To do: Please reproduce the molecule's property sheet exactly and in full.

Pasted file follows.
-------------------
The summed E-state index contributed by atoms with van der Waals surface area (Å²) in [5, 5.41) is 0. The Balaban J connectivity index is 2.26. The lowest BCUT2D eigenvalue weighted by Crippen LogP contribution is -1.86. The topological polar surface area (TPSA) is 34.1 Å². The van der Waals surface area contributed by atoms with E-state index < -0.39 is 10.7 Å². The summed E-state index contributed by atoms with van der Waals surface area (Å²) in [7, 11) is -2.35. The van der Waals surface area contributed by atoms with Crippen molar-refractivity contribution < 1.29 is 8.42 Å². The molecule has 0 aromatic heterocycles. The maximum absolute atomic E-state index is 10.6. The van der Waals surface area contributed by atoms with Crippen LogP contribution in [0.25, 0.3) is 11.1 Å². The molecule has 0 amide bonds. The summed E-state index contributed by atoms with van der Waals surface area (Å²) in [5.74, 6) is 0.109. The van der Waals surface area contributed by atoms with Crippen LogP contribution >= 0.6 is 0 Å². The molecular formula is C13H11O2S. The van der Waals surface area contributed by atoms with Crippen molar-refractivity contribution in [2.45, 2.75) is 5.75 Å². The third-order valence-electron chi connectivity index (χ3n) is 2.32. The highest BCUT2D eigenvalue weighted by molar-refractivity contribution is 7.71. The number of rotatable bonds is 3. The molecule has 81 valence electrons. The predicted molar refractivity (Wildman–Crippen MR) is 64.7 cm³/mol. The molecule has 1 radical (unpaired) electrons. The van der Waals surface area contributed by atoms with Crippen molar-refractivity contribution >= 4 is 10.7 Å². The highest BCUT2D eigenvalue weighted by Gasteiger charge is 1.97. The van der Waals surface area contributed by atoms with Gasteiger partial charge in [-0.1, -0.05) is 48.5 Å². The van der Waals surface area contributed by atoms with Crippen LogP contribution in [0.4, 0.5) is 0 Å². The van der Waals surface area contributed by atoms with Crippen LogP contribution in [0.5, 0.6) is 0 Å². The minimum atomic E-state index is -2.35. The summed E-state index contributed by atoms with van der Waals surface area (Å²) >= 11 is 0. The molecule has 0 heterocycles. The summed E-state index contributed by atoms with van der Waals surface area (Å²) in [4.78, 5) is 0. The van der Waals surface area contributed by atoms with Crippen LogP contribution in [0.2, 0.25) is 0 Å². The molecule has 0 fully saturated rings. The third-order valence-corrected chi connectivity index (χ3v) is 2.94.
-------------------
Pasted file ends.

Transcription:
The summed E-state index contributed by atoms with van der Waals surface area (Å²) in [5, 5.41) is 0. The Balaban J connectivity index is 2.26. The lowest BCUT2D eigenvalue weighted by Crippen LogP contribution is -1.86. The topological polar surface area (TPSA) is 34.1 Å². The van der Waals surface area contributed by atoms with E-state index < -0.39 is 10.7 Å². The summed E-state index contributed by atoms with van der Waals surface area (Å²) in [7, 11) is -2.35. The van der Waals surface area contributed by atoms with Crippen molar-refractivity contribution < 1.29 is 8.42 Å². The molecule has 0 aromatic heterocycles. The maximum absolute atomic E-state index is 10.6. The van der Waals surface area contributed by atoms with Crippen LogP contribution in [0.25, 0.3) is 11.1 Å². The molecule has 0 amide bonds. The summed E-state index contributed by atoms with van der Waals surface area (Å²) in [5.74, 6) is 0.109. The van der Waals surface area contributed by atoms with Crippen LogP contribution >= 0.6 is 0 Å². The molecular formula is C13H11O2S. The van der Waals surface area contributed by atoms with Crippen molar-refractivity contribution in [2.45, 2.75) is 5.75 Å². The third-order valence-electron chi connectivity index (χ3n) is 2.32. The highest BCUT2D eigenvalue weighted by molar-refractivity contribution is 7.71. The number of rotatable bonds is 3. The molecule has 81 valence electrons. The predicted molar refractivity (Wildman–Crippen MR) is 64.7 cm³/mol. The molecule has 1 radical (unpaired) electrons. The van der Waals surface area contributed by atoms with Crippen molar-refractivity contribution >= 4 is 10.7 Å². The highest BCUT2D eigenvalue weighted by Gasteiger charge is 1.97. The van der Waals surface area contributed by atoms with Gasteiger partial charge in [-0.1, -0.05) is 48.5 Å². The van der Waals surface area contributed by atoms with Crippen LogP contribution in [0.4, 0.5) is 0 Å². The van der Waals surface area contributed by atoms with Crippen LogP contribution in [0.5, 0.6) is 0 Å². The minimum atomic E-state index is -2.35. The summed E-state index contributed by atoms with van der Waals surface area (Å²) >= 11 is 0. The molecule has 0 heterocycles. The summed E-state index contributed by atoms with van der Waals surface area (Å²) in [4.78, 5) is 0. The van der Waals surface area contributed by atoms with Crippen LogP contribution in [0.2, 0.25) is 0 Å². The molecule has 0 fully saturated rings. The third-order valence-corrected chi connectivity index (χ3v) is 2.94.